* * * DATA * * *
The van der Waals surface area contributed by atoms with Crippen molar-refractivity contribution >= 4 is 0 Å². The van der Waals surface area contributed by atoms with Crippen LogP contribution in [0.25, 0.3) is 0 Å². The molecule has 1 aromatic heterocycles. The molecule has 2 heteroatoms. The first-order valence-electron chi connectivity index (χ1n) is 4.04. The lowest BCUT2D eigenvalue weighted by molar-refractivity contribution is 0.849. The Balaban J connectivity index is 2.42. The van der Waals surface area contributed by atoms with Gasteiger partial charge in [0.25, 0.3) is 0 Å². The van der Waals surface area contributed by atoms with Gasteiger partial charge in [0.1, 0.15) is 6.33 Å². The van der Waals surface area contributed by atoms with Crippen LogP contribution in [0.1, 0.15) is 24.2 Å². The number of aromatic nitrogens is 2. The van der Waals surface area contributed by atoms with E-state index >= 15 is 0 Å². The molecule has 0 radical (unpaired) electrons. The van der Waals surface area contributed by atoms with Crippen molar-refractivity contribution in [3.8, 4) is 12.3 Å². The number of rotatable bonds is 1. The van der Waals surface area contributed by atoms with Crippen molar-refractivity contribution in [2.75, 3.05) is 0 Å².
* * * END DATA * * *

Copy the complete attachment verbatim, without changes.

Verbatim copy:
The van der Waals surface area contributed by atoms with Crippen molar-refractivity contribution >= 4 is 0 Å². The van der Waals surface area contributed by atoms with Crippen LogP contribution in [0.25, 0.3) is 0 Å². The molecule has 1 aromatic heterocycles. The molecule has 2 heteroatoms. The first-order valence-electron chi connectivity index (χ1n) is 4.04. The lowest BCUT2D eigenvalue weighted by molar-refractivity contribution is 0.849. The Balaban J connectivity index is 2.42. The van der Waals surface area contributed by atoms with Gasteiger partial charge in [0.25, 0.3) is 0 Å². The van der Waals surface area contributed by atoms with Gasteiger partial charge in [0.1, 0.15) is 6.33 Å². The van der Waals surface area contributed by atoms with Crippen LogP contribution in [0.1, 0.15) is 24.2 Å². The number of aromatic nitrogens is 2. The van der Waals surface area contributed by atoms with E-state index >= 15 is 0 Å². The molecule has 0 radical (unpaired) electrons. The van der Waals surface area contributed by atoms with Crippen molar-refractivity contribution in [3.8, 4) is 12.3 Å². The number of rotatable bonds is 1. The van der Waals surface area contributed by atoms with Crippen molar-refractivity contribution in [2.75, 3.05) is 0 Å².